Monday, April 3, 2017

Israel Pilgrimage 5- Tel Dan

 The Gate at Tel Dan.
Excavation and reconstruction
 of the Eastern Bronze Age gate.

Built about 1800 B.C., this mudbrick gate 
was in use approximately 50 years
 before it was covered 
(and thus preserved
by an earthen rampart.

The style of the gate is typical for this period;
 it is a “Syrian gate” with three pairs of piers 
and four chambers, like those found at Megiddo, 
Shechem and Gezer.

Scale model of the rendering
 of how the original gate looked. 

Iron Age Gate area

On the northern frontier of the kingdom,
 Dan was particularly well fortified.  
The gatehouse was built in the ninth century, 
probably by Ahab, and is part of a series of gateways discovered.
 This area has the discovery of the Dan Inscription-
 which mentions the “House of David.”

Few modern Biblical archaeology discoveries 
have caused as much excitement as the Tel Dan inscription—
writing on a ninth-century B.C. stone slab
 (or stela) that furnished the first historical evidence of
King David from the Bible.

The Tel Dan inscription, or “House of David” inscription,

 was discovered in 1993 at the site of Tel Dan in northern Israel
in an excavation directed by Israeli archaeologist Avraham Biran.
The broken and fragmentary inscription commemorates
 the victory of an Aramean king over his two southern neighbors: 
the “king of Israel” and the “king of the House of David.”
 In the carefully incised text written in neat Aramaic characters,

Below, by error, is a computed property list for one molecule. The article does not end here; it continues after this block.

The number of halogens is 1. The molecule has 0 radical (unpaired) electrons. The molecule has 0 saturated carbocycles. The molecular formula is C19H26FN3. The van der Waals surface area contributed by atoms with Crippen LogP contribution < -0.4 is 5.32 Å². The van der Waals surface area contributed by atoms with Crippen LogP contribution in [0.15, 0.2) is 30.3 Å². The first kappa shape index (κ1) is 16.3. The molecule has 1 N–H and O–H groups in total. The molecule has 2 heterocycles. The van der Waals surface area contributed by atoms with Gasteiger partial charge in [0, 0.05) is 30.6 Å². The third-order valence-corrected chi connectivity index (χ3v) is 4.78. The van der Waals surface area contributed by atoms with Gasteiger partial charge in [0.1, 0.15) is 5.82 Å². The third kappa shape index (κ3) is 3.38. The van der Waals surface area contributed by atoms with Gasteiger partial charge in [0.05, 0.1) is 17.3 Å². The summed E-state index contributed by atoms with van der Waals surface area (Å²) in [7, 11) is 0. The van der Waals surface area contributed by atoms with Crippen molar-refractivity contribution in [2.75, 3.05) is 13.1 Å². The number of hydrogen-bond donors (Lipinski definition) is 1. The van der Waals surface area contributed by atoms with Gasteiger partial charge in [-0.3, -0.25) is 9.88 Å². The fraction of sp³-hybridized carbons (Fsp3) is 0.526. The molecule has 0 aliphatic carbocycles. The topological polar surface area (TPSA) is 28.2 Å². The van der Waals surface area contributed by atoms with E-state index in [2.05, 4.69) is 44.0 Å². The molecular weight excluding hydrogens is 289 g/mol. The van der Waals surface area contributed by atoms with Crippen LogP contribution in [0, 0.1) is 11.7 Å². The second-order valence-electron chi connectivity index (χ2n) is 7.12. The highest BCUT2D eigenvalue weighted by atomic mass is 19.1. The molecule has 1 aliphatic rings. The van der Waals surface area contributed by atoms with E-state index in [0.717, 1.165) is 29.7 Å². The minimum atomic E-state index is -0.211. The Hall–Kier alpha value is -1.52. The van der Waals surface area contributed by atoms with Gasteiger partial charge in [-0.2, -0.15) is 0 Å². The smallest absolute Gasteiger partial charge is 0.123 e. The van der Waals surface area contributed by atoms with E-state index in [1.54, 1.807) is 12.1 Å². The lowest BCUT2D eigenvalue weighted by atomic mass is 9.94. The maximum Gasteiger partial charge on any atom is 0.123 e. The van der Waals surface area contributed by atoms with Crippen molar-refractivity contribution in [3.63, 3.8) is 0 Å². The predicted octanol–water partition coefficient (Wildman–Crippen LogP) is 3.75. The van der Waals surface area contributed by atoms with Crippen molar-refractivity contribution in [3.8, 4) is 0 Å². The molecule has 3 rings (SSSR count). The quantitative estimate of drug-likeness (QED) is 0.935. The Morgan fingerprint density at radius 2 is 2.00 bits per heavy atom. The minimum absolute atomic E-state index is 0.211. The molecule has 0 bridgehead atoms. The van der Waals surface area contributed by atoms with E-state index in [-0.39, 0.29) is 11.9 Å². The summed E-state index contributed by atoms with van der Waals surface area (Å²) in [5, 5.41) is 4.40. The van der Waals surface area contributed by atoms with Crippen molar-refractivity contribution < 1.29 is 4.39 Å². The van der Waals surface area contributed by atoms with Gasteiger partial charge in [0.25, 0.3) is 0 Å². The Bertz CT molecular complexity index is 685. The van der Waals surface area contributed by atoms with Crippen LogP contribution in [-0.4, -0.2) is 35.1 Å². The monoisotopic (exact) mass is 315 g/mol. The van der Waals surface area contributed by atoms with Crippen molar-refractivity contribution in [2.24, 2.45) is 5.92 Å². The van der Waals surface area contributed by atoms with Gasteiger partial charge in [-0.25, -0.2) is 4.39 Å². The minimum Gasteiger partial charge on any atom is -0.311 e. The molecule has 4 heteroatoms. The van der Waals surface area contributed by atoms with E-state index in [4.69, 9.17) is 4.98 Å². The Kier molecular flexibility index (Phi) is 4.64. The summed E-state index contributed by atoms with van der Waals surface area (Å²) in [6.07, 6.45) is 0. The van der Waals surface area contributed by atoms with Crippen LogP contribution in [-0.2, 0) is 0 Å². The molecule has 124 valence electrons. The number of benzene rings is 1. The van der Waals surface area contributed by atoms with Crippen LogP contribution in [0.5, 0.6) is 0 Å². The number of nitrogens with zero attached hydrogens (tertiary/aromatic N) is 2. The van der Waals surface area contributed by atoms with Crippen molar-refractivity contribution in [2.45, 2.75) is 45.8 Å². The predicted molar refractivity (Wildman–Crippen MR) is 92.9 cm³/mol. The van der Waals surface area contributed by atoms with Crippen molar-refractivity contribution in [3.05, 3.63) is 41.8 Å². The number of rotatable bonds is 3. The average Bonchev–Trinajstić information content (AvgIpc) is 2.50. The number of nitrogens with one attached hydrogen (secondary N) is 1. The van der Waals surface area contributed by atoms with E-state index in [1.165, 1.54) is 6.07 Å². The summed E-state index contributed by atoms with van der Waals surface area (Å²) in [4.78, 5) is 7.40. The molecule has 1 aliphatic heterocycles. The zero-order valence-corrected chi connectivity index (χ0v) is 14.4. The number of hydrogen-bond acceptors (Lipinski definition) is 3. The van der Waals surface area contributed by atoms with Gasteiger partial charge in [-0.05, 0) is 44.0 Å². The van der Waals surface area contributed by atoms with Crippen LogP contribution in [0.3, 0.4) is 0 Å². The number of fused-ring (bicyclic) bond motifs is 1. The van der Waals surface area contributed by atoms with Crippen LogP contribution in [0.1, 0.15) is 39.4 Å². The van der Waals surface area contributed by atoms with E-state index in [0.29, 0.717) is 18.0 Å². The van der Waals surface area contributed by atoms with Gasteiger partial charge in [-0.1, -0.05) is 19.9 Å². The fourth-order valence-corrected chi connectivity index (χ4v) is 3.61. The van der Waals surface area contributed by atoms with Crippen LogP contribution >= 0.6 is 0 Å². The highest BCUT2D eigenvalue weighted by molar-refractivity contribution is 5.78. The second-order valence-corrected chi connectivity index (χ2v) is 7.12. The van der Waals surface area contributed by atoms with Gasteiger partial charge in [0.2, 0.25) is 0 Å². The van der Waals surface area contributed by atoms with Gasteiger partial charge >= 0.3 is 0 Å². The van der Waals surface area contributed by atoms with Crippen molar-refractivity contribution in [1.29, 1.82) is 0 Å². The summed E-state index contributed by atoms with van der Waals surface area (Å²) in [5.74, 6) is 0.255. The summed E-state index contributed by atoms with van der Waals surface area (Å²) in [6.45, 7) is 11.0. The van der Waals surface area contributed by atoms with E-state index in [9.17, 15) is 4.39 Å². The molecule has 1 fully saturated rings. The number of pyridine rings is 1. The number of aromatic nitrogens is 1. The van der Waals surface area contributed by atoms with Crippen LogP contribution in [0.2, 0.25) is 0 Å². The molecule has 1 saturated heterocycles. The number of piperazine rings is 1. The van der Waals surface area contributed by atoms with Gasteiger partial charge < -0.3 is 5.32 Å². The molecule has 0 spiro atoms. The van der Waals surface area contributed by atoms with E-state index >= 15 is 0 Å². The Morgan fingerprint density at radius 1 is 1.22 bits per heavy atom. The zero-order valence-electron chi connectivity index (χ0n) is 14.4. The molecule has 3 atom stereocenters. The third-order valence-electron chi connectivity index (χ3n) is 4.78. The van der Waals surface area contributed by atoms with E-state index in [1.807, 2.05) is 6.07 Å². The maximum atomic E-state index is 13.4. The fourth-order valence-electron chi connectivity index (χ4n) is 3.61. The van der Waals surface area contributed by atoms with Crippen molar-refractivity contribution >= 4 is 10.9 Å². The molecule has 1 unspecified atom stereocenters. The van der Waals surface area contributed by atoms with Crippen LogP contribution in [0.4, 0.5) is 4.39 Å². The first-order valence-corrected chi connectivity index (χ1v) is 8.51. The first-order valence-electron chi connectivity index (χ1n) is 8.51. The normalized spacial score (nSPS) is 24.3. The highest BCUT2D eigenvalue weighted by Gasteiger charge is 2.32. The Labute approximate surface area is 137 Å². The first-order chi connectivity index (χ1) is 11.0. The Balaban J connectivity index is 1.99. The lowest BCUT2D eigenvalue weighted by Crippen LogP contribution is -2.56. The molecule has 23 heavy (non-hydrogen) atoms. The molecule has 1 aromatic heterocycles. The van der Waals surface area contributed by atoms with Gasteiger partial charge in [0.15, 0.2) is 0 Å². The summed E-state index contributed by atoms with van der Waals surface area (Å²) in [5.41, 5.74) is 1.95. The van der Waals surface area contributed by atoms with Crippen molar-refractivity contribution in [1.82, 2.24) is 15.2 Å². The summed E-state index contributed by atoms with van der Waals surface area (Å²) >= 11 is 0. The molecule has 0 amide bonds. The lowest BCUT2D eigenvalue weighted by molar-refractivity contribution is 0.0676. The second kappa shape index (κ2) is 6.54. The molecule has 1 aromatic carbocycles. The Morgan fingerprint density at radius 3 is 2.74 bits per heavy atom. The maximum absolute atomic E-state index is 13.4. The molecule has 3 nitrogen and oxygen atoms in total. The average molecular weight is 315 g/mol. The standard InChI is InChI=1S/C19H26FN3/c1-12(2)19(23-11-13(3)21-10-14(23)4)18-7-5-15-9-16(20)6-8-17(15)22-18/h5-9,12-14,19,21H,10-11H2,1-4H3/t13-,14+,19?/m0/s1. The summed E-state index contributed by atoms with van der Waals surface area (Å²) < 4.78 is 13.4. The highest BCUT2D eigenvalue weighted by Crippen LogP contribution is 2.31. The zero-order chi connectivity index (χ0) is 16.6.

the Aramean king boasts that he, under the divine guidance of the god Hadid, 
vanquished several thousand Israelite and Judahite horsemen and charioteers 
before personally dispatching both of his royal opponents. 
Unfortunately, the recovered fragments of the “House of David”
 inscription do not preserve the names of the specific kings
 involved in this brutal encounter, but most scholars
 believe the stela recounts a campaign of Hazael of Damascus 
in which he defeated both Jehoram of Israel and Ahaziah of Judah.
11-8-2016- Biblical Archeology (originally published in 2011.)

High Place of Jeroboam

Nearly all archaeologists agree that this excavated podium
 was the one that Jeroboam constructed
 to house the golden calf at Dan.  
Archaeologists now think the platform was roofed.
Evidence of a four-horned altar has been found
 as well as religious objects such as three iron shovels,
 a small horned altar, and an iron incense holder.

 2 Kings 12, Jeroboam built new temples at Bethel
 (on Israel’s southern border) and at Dan (on the northern border). 
At each of these shrines, he set up a golden bull calf, 
calling them Elohim, the gods who brought the Israelites out of Egypt. 
This appropriation of the Hebrew name for God
 and the Exodus tradition signified a savvy political attempt 
to construct a new national epic for the north-
 centered around the resonant themes
 of the erstwhile United Monarchy. 

This is in a part of  
the northernmost section 
of the Galilee in our travels to Israel.
Near here the waters of the Jordan River
 flow down from Mount Hermon.

The Nature Reserve at Tel Dan 
makes for a beautiful stop on your time 
"up North".

1 comment:

  1. Love this, Connie - thanks for the research and connections!


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